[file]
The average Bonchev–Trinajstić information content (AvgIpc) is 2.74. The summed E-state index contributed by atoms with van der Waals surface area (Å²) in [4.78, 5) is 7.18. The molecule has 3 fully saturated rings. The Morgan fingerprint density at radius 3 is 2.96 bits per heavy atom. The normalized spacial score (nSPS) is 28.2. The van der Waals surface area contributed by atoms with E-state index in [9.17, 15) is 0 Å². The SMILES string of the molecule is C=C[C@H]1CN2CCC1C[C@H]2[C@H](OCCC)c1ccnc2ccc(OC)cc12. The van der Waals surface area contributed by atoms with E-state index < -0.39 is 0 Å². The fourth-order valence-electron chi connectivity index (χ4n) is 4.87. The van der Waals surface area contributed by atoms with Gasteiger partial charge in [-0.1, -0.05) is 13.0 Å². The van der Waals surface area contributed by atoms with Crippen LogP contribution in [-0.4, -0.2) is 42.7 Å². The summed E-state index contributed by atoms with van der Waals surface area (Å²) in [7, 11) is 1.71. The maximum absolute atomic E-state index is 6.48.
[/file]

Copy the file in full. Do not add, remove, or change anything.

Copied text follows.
The average Bonchev–Trinajstić information content (AvgIpc) is 2.74. The summed E-state index contributed by atoms with van der Waals surface area (Å²) in [4.78, 5) is 7.18. The molecule has 3 fully saturated rings. The Morgan fingerprint density at radius 3 is 2.96 bits per heavy atom. The normalized spacial score (nSPS) is 28.2. The van der Waals surface area contributed by atoms with E-state index in [9.17, 15) is 0 Å². The SMILES string of the molecule is C=C[C@H]1CN2CCC1C[C@H]2[C@H](OCCC)c1ccnc2ccc(OC)cc12. The van der Waals surface area contributed by atoms with E-state index < -0.39 is 0 Å². The fourth-order valence-electron chi connectivity index (χ4n) is 4.87. The van der Waals surface area contributed by atoms with Gasteiger partial charge in [-0.1, -0.05) is 13.0 Å². The van der Waals surface area contributed by atoms with Crippen LogP contribution in [-0.4, -0.2) is 42.7 Å². The summed E-state index contributed by atoms with van der Waals surface area (Å²) in [7, 11) is 1.71. The maximum absolute atomic E-state index is 6.48.